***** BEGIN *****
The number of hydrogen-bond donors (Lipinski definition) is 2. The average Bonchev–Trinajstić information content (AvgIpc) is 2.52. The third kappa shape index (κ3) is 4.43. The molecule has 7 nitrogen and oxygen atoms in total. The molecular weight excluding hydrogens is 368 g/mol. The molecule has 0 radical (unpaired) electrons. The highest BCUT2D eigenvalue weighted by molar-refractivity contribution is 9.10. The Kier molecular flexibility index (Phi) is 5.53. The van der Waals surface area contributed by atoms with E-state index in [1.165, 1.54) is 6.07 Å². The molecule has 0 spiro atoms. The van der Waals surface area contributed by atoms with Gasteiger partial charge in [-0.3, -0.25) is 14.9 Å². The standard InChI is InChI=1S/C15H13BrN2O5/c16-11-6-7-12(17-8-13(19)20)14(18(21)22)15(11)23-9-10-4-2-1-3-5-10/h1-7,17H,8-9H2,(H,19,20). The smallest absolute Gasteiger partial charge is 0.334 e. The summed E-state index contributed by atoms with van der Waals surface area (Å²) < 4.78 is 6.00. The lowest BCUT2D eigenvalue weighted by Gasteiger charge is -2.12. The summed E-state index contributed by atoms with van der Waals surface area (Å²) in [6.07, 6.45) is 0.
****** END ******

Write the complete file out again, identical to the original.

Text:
The number of hydrogen-bond donors (Lipinski definition) is 2. The average Bonchev–Trinajstić information content (AvgIpc) is 2.52. The third kappa shape index (κ3) is 4.43. The molecule has 7 nitrogen and oxygen atoms in total. The molecular weight excluding hydrogens is 368 g/mol. The molecule has 0 radical (unpaired) electrons. The highest BCUT2D eigenvalue weighted by molar-refractivity contribution is 9.10. The Kier molecular flexibility index (Phi) is 5.53. The van der Waals surface area contributed by atoms with E-state index in [1.165, 1.54) is 6.07 Å². The molecule has 0 spiro atoms. The van der Waals surface area contributed by atoms with Gasteiger partial charge in [-0.3, -0.25) is 14.9 Å². The standard InChI is InChI=1S/C15H13BrN2O5/c16-11-6-7-12(17-8-13(19)20)14(18(21)22)15(11)23-9-10-4-2-1-3-5-10/h1-7,17H,8-9H2,(H,19,20). The smallest absolute Gasteiger partial charge is 0.334 e. The summed E-state index contributed by atoms with van der Waals surface area (Å²) < 4.78 is 6.00. The lowest BCUT2D eigenvalue weighted by Gasteiger charge is -2.12. The summed E-state index contributed by atoms with van der Waals surface area (Å²) in [6.07, 6.45) is 0.